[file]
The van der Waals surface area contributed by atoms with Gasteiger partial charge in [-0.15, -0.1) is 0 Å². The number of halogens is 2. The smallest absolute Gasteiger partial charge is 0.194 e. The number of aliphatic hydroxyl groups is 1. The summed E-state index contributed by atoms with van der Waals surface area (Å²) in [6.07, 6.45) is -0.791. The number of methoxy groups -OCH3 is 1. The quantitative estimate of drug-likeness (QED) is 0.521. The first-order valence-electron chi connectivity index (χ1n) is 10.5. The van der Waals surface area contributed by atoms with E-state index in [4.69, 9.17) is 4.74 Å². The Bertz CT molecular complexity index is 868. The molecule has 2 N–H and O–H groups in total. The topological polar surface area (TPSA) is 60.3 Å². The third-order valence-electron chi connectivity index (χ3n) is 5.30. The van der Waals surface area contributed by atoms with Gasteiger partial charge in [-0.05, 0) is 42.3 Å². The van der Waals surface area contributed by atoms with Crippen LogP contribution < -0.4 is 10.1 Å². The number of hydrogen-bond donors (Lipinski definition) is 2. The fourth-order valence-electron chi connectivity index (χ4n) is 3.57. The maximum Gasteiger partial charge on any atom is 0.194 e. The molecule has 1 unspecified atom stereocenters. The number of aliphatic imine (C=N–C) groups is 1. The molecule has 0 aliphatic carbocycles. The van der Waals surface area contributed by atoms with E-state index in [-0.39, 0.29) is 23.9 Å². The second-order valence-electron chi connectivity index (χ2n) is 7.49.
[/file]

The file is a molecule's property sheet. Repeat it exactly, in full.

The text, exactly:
The van der Waals surface area contributed by atoms with Gasteiger partial charge in [-0.15, -0.1) is 0 Å². The number of halogens is 2. The smallest absolute Gasteiger partial charge is 0.194 e. The number of aliphatic hydroxyl groups is 1. The summed E-state index contributed by atoms with van der Waals surface area (Å²) in [6.07, 6.45) is -0.791. The number of methoxy groups -OCH3 is 1. The quantitative estimate of drug-likeness (QED) is 0.521. The first-order valence-electron chi connectivity index (χ1n) is 10.5. The van der Waals surface area contributed by atoms with E-state index in [4.69, 9.17) is 4.74 Å². The Bertz CT molecular complexity index is 868. The molecule has 2 N–H and O–H groups in total. The topological polar surface area (TPSA) is 60.3 Å². The third-order valence-electron chi connectivity index (χ3n) is 5.30. The van der Waals surface area contributed by atoms with Gasteiger partial charge in [-0.05, 0) is 42.3 Å². The van der Waals surface area contributed by atoms with Crippen LogP contribution < -0.4 is 10.1 Å². The number of hydrogen-bond donors (Lipinski definition) is 2. The fourth-order valence-electron chi connectivity index (χ4n) is 3.57. The maximum Gasteiger partial charge on any atom is 0.194 e. The molecule has 1 unspecified atom stereocenters. The number of aliphatic imine (C=N–C) groups is 1. The molecule has 0 aliphatic carbocycles. The van der Waals surface area contributed by atoms with E-state index in [-0.39, 0.29) is 23.9 Å². The second-order valence-electron chi connectivity index (χ2n) is 7.49.